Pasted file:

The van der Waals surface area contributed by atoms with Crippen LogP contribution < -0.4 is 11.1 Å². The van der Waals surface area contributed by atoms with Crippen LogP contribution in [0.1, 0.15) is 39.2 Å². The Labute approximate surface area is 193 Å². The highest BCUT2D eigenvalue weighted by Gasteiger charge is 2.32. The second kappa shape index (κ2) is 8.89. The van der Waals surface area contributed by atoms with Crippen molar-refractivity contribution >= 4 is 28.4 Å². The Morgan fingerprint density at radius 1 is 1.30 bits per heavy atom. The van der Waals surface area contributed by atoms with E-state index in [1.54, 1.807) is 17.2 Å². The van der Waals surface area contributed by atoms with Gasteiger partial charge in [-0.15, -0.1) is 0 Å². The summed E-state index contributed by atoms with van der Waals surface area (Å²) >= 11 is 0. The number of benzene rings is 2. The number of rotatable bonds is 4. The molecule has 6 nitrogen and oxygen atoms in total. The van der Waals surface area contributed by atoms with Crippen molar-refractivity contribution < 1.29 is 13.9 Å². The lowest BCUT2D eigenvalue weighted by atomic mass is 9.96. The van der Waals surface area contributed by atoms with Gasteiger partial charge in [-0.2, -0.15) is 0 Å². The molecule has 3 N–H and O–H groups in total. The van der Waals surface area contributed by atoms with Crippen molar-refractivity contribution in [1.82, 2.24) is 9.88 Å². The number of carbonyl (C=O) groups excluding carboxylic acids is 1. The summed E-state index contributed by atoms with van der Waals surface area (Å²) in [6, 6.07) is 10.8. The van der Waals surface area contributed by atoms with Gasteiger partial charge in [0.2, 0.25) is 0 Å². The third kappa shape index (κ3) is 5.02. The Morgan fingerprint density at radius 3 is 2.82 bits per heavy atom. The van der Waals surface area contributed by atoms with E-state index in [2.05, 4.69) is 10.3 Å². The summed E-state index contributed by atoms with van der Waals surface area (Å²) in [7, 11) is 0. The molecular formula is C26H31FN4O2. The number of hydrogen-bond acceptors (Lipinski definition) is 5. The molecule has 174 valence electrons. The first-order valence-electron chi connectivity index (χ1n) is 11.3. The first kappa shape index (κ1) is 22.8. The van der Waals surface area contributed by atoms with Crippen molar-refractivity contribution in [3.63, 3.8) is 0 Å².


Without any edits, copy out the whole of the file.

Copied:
The van der Waals surface area contributed by atoms with Crippen LogP contribution < -0.4 is 11.1 Å². The van der Waals surface area contributed by atoms with Crippen LogP contribution in [0.1, 0.15) is 39.2 Å². The Labute approximate surface area is 193 Å². The highest BCUT2D eigenvalue weighted by Gasteiger charge is 2.32. The second kappa shape index (κ2) is 8.89. The van der Waals surface area contributed by atoms with Crippen molar-refractivity contribution >= 4 is 28.4 Å². The Morgan fingerprint density at radius 1 is 1.30 bits per heavy atom. The van der Waals surface area contributed by atoms with E-state index in [1.54, 1.807) is 17.2 Å². The van der Waals surface area contributed by atoms with Gasteiger partial charge in [-0.15, -0.1) is 0 Å². The summed E-state index contributed by atoms with van der Waals surface area (Å²) >= 11 is 0. The number of benzene rings is 2. The number of rotatable bonds is 4. The molecule has 6 nitrogen and oxygen atoms in total. The van der Waals surface area contributed by atoms with Crippen molar-refractivity contribution < 1.29 is 13.9 Å². The lowest BCUT2D eigenvalue weighted by atomic mass is 9.96. The van der Waals surface area contributed by atoms with Gasteiger partial charge in [-0.2, -0.15) is 0 Å². The molecule has 3 N–H and O–H groups in total. The van der Waals surface area contributed by atoms with Crippen molar-refractivity contribution in [1.82, 2.24) is 9.88 Å². The number of carbonyl (C=O) groups excluding carboxylic acids is 1. The summed E-state index contributed by atoms with van der Waals surface area (Å²) in [6, 6.07) is 10.8. The van der Waals surface area contributed by atoms with Gasteiger partial charge in [0.2, 0.25) is 0 Å². The third kappa shape index (κ3) is 5.02. The Morgan fingerprint density at radius 3 is 2.82 bits per heavy atom. The van der Waals surface area contributed by atoms with E-state index in [2.05, 4.69) is 10.3 Å². The summed E-state index contributed by atoms with van der Waals surface area (Å²) in [7, 11) is 0. The molecular formula is C26H31FN4O2. The number of hydrogen-bond acceptors (Lipinski definition) is 5. The molecule has 174 valence electrons. The first-order valence-electron chi connectivity index (χ1n) is 11.3. The first kappa shape index (κ1) is 22.8. The van der Waals surface area contributed by atoms with Crippen molar-refractivity contribution in [3.63, 3.8) is 0 Å².